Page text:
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amount appears army authority become believe British brought called Canal carried cause cent century character charge Church close Commons Company condition consideration cost course doubt duties early effect England English existence expression fact feeling force French friends give given Government hand hope House important increase India influence interest Italy James King land language least less letters living look Lord Macaulay manner matter means ment mind nature never once original Parliament party passed perhaps period political position practical present principles question railway reason received regard result schools Scotland seems shares side taken things thought tion took traffic true whole writes
Page 168 - But here is the finger of God, a flash of the will that can, Existent behind all laws, that made them and, lo, they are! And I know not if, save in this, such gift be allowed to man, That out of three sounds he frame, not a fourth sound, but a star.
Page 165 - The manners, passions, unities, what not? All which, exact to rule were brought about, Were but a combat in the lists left out. "What! Leave the combat out?" exclaims the knight; Yes, or we must renounce the Stagirite. 280 "Not so, by Heaven" (he answers in a rage) "Knights, squires, and steeds, must enter on the stage.
Page 575 - These are the old friends who are never seen with new faces, who are the same in wealth and in poverty, in glory and in obscurity.
Page 575 - Just such is the feeling which a man of liberal education naturally entertains towards the great minds of former ages. The debt which he owes to them is incalculable. They have guided him to truth. They have filled his mind with noble and graceful images. They have stood by him in all vicissitudes, comforters in sorrow, nurses in sickness, companions in solitude.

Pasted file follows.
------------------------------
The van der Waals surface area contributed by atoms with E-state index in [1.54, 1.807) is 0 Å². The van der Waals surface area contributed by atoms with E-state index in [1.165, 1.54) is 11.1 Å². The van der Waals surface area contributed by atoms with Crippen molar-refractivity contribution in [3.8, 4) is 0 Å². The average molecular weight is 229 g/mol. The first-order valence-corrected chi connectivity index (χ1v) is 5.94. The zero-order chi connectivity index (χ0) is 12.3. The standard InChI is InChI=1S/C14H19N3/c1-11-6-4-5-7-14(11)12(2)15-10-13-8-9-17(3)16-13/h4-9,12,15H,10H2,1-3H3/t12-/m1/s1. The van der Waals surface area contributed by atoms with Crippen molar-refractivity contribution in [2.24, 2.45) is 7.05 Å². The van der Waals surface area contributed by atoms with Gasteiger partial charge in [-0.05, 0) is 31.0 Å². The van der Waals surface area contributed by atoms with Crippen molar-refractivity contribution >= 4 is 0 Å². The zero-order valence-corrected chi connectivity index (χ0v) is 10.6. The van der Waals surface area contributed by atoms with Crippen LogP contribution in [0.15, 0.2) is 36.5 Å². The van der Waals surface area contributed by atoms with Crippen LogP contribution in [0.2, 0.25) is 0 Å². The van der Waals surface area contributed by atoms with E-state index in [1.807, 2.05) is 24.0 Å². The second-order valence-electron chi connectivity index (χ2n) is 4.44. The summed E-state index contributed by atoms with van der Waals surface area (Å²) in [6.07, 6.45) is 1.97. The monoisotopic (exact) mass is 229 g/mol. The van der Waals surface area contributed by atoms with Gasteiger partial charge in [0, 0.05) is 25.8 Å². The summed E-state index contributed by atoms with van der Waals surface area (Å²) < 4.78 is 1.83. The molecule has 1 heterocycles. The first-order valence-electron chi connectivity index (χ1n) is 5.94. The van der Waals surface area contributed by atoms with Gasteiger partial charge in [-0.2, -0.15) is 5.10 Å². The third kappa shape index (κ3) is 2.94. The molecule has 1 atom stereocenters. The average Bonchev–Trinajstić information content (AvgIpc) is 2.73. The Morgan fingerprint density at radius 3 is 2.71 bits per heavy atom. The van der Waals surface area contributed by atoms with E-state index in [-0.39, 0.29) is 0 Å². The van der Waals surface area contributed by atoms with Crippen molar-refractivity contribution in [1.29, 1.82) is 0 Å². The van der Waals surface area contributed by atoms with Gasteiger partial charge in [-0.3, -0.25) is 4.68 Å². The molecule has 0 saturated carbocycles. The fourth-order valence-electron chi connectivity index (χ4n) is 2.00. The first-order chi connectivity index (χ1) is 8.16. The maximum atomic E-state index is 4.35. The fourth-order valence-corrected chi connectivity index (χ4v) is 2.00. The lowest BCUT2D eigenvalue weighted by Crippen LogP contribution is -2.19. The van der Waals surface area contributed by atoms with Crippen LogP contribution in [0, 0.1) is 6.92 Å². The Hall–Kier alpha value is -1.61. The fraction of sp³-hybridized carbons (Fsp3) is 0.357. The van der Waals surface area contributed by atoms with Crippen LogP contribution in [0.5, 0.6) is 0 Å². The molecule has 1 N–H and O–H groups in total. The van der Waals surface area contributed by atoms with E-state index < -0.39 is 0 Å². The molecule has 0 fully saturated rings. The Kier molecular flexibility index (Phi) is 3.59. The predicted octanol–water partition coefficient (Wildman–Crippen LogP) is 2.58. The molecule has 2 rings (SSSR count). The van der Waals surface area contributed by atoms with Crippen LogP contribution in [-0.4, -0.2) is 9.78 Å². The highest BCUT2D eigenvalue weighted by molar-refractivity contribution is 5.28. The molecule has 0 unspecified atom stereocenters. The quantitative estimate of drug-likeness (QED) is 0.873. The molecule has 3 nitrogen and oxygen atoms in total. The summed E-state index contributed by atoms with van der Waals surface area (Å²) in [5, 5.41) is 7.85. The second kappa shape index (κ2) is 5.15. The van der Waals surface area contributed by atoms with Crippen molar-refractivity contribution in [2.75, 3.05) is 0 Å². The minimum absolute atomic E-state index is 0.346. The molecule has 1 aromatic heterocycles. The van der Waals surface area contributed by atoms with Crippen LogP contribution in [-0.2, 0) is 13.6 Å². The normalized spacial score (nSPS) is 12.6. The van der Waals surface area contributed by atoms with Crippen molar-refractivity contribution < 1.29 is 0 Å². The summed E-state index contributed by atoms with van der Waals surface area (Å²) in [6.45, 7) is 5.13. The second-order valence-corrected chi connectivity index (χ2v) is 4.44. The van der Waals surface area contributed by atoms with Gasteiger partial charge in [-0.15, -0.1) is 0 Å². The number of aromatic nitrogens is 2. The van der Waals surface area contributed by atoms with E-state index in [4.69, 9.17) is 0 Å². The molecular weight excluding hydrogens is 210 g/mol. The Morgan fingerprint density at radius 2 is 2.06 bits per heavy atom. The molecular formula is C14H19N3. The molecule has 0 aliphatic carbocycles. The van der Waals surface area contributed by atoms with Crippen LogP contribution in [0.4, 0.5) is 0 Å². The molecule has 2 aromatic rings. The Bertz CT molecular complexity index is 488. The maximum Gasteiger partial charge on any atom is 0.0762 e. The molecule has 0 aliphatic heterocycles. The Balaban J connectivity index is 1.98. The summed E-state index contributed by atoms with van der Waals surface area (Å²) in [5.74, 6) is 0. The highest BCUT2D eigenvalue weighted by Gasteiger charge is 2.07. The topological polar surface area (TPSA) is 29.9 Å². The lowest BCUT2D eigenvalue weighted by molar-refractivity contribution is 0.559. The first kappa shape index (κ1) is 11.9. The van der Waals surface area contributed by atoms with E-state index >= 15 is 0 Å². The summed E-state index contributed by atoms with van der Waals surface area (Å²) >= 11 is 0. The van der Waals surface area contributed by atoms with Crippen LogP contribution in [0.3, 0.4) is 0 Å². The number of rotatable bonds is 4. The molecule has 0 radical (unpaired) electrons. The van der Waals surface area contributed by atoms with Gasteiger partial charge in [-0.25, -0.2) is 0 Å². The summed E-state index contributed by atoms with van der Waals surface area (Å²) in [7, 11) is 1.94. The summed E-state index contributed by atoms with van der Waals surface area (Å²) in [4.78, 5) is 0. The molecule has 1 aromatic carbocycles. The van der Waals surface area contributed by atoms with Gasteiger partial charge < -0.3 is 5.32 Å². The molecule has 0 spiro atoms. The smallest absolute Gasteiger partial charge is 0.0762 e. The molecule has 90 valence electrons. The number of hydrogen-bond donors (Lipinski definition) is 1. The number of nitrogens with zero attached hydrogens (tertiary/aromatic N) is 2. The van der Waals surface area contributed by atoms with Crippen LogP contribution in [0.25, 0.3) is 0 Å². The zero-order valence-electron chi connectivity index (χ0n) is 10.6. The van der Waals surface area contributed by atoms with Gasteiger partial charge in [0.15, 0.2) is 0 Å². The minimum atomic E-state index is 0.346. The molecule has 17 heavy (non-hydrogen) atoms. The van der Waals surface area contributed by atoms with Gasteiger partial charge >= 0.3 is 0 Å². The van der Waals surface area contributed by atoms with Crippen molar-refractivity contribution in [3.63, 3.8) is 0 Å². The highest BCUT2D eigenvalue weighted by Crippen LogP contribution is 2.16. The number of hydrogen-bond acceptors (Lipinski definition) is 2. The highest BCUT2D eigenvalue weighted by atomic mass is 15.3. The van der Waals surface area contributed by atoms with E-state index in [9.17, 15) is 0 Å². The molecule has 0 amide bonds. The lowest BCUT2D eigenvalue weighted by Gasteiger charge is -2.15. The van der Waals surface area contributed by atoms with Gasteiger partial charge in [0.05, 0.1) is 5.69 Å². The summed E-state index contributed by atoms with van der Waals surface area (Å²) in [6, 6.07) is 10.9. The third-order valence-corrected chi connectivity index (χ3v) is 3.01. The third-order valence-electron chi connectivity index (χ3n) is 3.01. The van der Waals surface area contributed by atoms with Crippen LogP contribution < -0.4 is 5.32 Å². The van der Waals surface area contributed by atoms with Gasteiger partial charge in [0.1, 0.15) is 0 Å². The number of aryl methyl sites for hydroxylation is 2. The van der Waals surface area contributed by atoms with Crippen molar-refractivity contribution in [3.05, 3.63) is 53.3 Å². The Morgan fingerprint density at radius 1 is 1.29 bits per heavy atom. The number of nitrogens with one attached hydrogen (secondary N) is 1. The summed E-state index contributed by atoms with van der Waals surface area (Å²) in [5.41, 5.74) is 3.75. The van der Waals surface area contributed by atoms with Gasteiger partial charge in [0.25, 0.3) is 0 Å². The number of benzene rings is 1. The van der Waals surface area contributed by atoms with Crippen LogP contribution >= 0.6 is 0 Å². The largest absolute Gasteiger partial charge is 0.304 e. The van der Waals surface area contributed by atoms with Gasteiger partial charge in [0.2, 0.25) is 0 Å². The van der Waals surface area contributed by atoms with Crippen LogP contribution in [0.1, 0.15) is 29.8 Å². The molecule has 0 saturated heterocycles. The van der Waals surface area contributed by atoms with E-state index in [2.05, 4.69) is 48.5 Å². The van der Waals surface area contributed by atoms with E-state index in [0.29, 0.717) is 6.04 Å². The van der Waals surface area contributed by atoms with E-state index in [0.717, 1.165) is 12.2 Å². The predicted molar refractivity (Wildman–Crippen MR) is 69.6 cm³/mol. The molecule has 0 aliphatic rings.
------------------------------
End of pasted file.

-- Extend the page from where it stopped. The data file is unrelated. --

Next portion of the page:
Page 549 - The more I think, the less I can conceive where you picked up that style.
Page 563 - Whether in or out of Parliament, whether speaking with that authority which must always belong to the representative of this great and enlightened community, or expressing the humble sentiments of a private citizen, I will to the last maintain inviolate my fidelity to principles which, though they may be borne down for a time by senseless clamour, are yet strong with the strength and immortal with the immortality of truth, and which, however they may be misunderstood or misrepresented by contemporaries,...
Page 561 - I am more than half determined to abandon politics, and to give myself wholly to letters ; to undertake some great historical work which may be at once the business and the amusement of my life...
Page 562 - Now yield thee," cried Lars Porsena, "Now yield thee to our grace." Round turned he, as not deigning Those craven ranks to see ; Nought spake he to Lars Porsena, To Sextus nought spake he ; But he saw on Palatinus The white porch of his home, And he spake to the noble river That rolls by the towers of Rome : "O Tiber! father Tiber! To whom the Romans pray, A Roman's life, a Roman's arms Take thou in charge this day!
Page 548 - formed almost inexhaustible food for my fancy. I seem to know every inch of Whitehall. I go in at Hans Holbein's gate, and come out through the matted gallery. The conversations •which I compose between great people of the time are long, and sufficiently animated: in the style, if not with the merits, of Sir Walter Scott's.